Archive for August, 2010
This might seem like a very bizarre question. New Labour provided a huge wealth of issues on which to campaign, and saw several massive outpourings of emotion from numerous quarters, including Stop the War, Make Poverty History, and much of the previous “Jubilee 2000” initiative. There were part-privatisations and uncountable breaches of civil liberties, but was there something qualitatively different about the biggest issues under Blair and Brown?
Recently I’ve been doing some big reassessments of where I am and what I’m doing. Its a pretty tough process, and will involve pulling out of at least a couple of groups, somewhat facilitated by the range of fresh issues and challenges being foisted on the British activist in the wake of the change of government. Into this, I’ve been hearing, in more than one place, the need to “play the role in front of us”.
I only made 3 days of Momentum this year, arriving by sleeper and day train just in time for Monday’s main morning meeting and working on the Church Action on Poverty stall through to the end. It was again a very good experience and a chance to get away and think about the spiritual basis for much if not all of what I do. The event has matured, but after last year’s event, few questions were answered.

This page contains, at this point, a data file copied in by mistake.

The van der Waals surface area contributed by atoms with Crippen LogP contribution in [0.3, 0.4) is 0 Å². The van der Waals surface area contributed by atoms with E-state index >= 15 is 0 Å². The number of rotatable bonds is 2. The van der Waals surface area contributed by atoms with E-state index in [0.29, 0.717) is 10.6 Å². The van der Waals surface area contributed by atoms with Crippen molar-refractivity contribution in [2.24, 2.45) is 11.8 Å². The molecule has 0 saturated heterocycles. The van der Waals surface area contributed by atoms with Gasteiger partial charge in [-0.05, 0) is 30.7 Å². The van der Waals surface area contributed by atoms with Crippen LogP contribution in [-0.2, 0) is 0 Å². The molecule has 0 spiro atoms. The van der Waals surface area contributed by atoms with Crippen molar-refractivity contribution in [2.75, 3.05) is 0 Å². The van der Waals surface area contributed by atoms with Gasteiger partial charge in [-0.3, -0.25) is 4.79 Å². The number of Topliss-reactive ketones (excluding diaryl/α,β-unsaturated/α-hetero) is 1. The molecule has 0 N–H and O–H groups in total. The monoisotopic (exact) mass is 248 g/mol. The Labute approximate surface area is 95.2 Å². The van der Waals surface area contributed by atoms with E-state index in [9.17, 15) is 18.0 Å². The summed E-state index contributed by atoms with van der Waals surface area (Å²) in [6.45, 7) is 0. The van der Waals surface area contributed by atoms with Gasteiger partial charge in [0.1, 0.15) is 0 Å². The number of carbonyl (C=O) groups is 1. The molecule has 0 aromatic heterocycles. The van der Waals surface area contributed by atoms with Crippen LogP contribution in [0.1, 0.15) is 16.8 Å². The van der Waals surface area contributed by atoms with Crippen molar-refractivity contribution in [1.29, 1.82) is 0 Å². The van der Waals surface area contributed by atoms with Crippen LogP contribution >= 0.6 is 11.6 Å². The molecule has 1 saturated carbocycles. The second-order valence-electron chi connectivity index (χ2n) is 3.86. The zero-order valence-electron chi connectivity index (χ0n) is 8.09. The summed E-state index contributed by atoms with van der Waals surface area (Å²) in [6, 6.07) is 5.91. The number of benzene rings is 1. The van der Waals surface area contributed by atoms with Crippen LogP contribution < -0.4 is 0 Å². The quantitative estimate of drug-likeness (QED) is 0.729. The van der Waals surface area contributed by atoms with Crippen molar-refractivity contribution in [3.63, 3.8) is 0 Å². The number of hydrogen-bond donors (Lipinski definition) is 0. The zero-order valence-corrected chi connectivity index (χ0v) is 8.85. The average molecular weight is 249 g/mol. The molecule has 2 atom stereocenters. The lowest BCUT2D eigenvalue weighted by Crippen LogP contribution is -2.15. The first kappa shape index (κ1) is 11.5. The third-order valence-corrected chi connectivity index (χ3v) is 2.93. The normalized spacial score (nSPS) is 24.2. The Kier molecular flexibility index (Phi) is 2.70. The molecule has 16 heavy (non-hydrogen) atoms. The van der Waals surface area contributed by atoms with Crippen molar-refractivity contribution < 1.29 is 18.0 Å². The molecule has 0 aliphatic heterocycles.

So now comes the time for the Climate Camp post-mortems. As ever, I shall remain upbeat, whilst perhaps pointing a few failures here and there, which is pretty much how I feel about the whole mobilisation. I spent 4 days and 3 nights on site, and really enjoyed myself, but to fail to critique would be a mistake – the movement lives on because it critiques itself.
I’m in a huge hurry to get a train, but couldn’t not use these few minutes to address this one news story from the last few days: an Israeli soldier’s photos of herself posing with blindfolded Palestinian men that have been posted to facebook. Whilst the IDF seems determined to make this “an isolated incident”, I think it shows us far too much to simply pass it by.
* Of course, it will work if you have the money to make use of the options it gives you, or the free time, which as we know, is also like money.
OK, less of the sarcasm. Choice is something we humans value in many contexts, and its hardly a bad thing in itself. But the way choice is provided to us, often as a selection of options rather than actual free choice, quickly becomes problematic.
I’ve been pondering some of the motives for Cameron’s exuberant welcoming of the Lib Dems into coalition with his party. Apart from the obvious (who couldn’t really govern without them), I’m left wondering whether he hasn’t in part played a very shrewd move when it comes to the socially and morally conservative elements in his party.